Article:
To every thing there is a season, and a time to every purpose under the heaven:
A time to be born, and a time to die; a time to plant, and a time to pluck up that which is planted;
A time to kill, and a time to heal; a time to break down, and a time to build up;
A time to weep, and a time to laugh; a time to mourn, and a time to dance;
A time to cast away stones, and a time to gather stones together; a time to embrace, and a time to refrain from embracing;
A time to get, and a time to lose; a time to keep, and a time to cast away;
A time to rend, and a time to sew; a time to keep silence, and a time to speak;
A time to love, and a time to hate; a time of war, and a time of peace. - Ecc. 3

El Yunque, Puerto Rico

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Tuesday, August 3, 2010

"real" school reform

some days i wake up and read the paper and i want to go marching around the capital with a sign and a list of demands; some days i'm too tired for all that because i'm actually doing my job (novel idea for some teachers).  in Education Week James Farwell wrote this article called "What Would Real School Reform Look Like? usually i'm not one for reform debates because i get so frustrated that i want to bulldoze right through the DOE and start fresh (rev·o·lu·tion: an overthrow or repudiation and the thorough replacement of an established government or political system by the people governed.). emphasis added by yours truly because, as stated by Mr. Einstein: "We can't solve problems by using the same kind of thinking we used when we created them."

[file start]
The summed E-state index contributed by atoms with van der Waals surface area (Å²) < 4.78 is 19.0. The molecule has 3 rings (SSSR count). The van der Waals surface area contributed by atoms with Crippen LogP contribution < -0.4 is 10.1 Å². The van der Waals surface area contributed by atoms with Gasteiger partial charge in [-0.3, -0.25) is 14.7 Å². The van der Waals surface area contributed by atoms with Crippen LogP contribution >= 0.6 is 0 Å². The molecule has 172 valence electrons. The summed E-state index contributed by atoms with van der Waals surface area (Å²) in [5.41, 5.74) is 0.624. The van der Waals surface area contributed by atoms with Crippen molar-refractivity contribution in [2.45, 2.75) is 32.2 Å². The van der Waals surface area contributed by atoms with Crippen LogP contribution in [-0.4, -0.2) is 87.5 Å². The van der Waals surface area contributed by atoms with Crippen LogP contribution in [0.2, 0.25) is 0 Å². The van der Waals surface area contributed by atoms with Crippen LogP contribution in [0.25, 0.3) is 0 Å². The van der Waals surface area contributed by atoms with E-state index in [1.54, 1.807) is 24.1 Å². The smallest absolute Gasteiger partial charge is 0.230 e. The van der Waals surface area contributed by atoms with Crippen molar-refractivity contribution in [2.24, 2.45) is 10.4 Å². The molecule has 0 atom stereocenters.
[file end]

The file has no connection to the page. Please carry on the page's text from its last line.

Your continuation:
so in the article Farwell presents his  idea for what real school reform would have to look like. after dismissing current reform attempts as ineffective he makes some good points. Here are some favs:

"We need to view our children as the unique and special people that they are. Our schools need to become the “neighborhoods,” to use the late Fred Rogers’ term, that create the means for each child’s uniqueness and potential to be realized.
One qualification for anyone who works in schools should be a love and respect for children. Anyone lacking in these two areas should be asked to seek employment elsewhere.
We need to approach each child as a whole person, as someone who has physical, emotional, social, intellectual, artistic, and spiritual needs. Children are more than just brains to be filled and candidates for the job market.
We need to realize that not all children are developmentally ready for learning basic skills at the same time, nor do they learn in the same way. Moreover, they cannot show what they have learned by using only one means for measuring learning success."

Basically that's all the lovey dovey, soft stuff, he goes into some hard facts and ideas about how to equally share the financial burden of a quality education in a "village" model and while that interests me/is important what good teaching and good schooling really boils down to (and i have held this opinion since i began working with kids) is KNOWING YOUR STUDENTS. period. that's all. not even close to rocket science.  just know them. know where they're from, what they like, who they are, how many siblings, who they live with, why they don't like bananas, what kind of music they like, how they learn best, whether they have difficulty in social interactions, why and it goes on and on but this is the only way to ensure that you can best teach them.  and love them.  love them love them until your heart is full and teaching/giving them a little of what you know is all that can make it bigger and make more space for what they have to teach you.  they are people, not statistics and even when all odds are against you and it seems like those talking heads on capitol hill (and down the hall in the principal's office) will never get it together, fight the good fight in your own classroom with weapons of knowledge and love.

- a 20-something hopeful....and i'm not changing for nobody.

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